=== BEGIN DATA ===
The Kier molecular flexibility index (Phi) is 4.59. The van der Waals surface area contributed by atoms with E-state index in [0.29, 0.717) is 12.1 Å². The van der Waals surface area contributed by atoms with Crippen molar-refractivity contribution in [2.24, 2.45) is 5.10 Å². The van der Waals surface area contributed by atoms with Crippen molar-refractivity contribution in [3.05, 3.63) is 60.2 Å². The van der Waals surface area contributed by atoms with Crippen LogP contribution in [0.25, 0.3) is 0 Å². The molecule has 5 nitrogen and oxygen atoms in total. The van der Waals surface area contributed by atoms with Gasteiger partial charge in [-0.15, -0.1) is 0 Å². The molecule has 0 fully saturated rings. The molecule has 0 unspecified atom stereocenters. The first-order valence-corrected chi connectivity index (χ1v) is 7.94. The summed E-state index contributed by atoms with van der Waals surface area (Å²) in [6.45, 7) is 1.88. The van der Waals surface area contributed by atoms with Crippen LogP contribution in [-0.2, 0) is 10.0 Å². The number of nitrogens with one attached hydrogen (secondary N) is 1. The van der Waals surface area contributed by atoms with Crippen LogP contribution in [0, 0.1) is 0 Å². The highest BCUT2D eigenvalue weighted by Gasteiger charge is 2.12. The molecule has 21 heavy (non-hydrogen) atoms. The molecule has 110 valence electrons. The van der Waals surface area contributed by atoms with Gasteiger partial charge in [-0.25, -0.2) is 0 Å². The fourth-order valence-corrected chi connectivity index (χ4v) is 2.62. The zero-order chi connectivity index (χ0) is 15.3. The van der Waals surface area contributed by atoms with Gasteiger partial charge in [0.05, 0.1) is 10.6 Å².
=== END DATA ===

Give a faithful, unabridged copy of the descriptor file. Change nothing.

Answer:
The Kier molecular flexibility index (Phi) is 4.59. The van der Waals surface area contributed by atoms with E-state index in [0.29, 0.717) is 12.1 Å². The van der Waals surface area contributed by atoms with Crippen molar-refractivity contribution in [2.24, 2.45) is 5.10 Å². The van der Waals surface area contributed by atoms with Crippen molar-refractivity contribution in [3.05, 3.63) is 60.2 Å². The van der Waals surface area contributed by atoms with Crippen LogP contribution in [0.25, 0.3) is 0 Å². The molecule has 5 nitrogen and oxygen atoms in total. The van der Waals surface area contributed by atoms with Gasteiger partial charge in [-0.15, -0.1) is 0 Å². The molecule has 0 fully saturated rings. The molecule has 0 unspecified atom stereocenters. The first-order valence-corrected chi connectivity index (χ1v) is 7.94. The summed E-state index contributed by atoms with van der Waals surface area (Å²) in [6.45, 7) is 1.88. The van der Waals surface area contributed by atoms with Crippen LogP contribution in [-0.2, 0) is 10.0 Å². The number of nitrogens with one attached hydrogen (secondary N) is 1. The van der Waals surface area contributed by atoms with Crippen LogP contribution in [0, 0.1) is 0 Å². The highest BCUT2D eigenvalue weighted by Gasteiger charge is 2.12. The molecule has 21 heavy (non-hydrogen) atoms. The molecule has 110 valence electrons. The van der Waals surface area contributed by atoms with Gasteiger partial charge in [-0.25, -0.2) is 0 Å². The fourth-order valence-corrected chi connectivity index (χ4v) is 2.62. The zero-order chi connectivity index (χ0) is 15.3. The van der Waals surface area contributed by atoms with Gasteiger partial charge in [0.05, 0.1) is 10.6 Å².